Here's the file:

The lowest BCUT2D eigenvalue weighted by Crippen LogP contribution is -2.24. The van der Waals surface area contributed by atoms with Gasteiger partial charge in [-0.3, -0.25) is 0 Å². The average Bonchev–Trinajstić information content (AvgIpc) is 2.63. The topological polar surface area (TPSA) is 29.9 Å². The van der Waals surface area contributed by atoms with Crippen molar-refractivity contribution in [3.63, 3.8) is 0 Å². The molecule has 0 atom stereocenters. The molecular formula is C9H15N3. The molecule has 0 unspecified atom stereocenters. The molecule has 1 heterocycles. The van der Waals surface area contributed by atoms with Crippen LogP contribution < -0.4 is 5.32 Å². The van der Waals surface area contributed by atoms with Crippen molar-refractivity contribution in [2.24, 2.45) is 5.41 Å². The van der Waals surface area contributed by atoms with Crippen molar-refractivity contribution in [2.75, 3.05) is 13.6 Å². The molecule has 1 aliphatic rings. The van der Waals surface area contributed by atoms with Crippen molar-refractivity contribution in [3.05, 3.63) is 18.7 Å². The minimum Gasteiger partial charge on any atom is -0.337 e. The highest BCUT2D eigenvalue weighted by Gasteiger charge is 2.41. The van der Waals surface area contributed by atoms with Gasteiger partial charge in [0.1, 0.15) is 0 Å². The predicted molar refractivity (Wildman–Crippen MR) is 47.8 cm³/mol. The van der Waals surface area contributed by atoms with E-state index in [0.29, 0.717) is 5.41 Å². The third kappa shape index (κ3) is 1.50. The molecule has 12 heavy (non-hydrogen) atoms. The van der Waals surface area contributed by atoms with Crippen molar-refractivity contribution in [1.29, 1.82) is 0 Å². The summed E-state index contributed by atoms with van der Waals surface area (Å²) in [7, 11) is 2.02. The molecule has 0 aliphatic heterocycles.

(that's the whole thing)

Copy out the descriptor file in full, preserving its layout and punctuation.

The lowest BCUT2D eigenvalue weighted by Crippen LogP contribution is -2.24. The van der Waals surface area contributed by atoms with Gasteiger partial charge in [-0.3, -0.25) is 0 Å². The average Bonchev–Trinajstić information content (AvgIpc) is 2.63. The topological polar surface area (TPSA) is 29.9 Å². The van der Waals surface area contributed by atoms with Crippen molar-refractivity contribution in [3.63, 3.8) is 0 Å². The molecule has 0 atom stereocenters. The molecular formula is C9H15N3. The molecule has 0 unspecified atom stereocenters. The molecule has 1 heterocycles. The van der Waals surface area contributed by atoms with Crippen LogP contribution < -0.4 is 5.32 Å². The van der Waals surface area contributed by atoms with Crippen molar-refractivity contribution in [2.24, 2.45) is 5.41 Å². The van der Waals surface area contributed by atoms with Crippen molar-refractivity contribution in [2.75, 3.05) is 13.6 Å². The molecule has 1 aliphatic rings. The van der Waals surface area contributed by atoms with Crippen molar-refractivity contribution in [3.05, 3.63) is 18.7 Å². The minimum Gasteiger partial charge on any atom is -0.337 e. The highest BCUT2D eigenvalue weighted by Gasteiger charge is 2.41. The van der Waals surface area contributed by atoms with Gasteiger partial charge in [0.1, 0.15) is 0 Å². The predicted molar refractivity (Wildman–Crippen MR) is 47.8 cm³/mol. The van der Waals surface area contributed by atoms with E-state index in [0.29, 0.717) is 5.41 Å². The third kappa shape index (κ3) is 1.50. The molecule has 12 heavy (non-hydrogen) atoms. The van der Waals surface area contributed by atoms with Crippen molar-refractivity contribution in [1.29, 1.82) is 0 Å². The summed E-state index contributed by atoms with van der Waals surface area (Å²) in [7, 11) is 2.02. The molecule has 0 aliphatic heterocycles.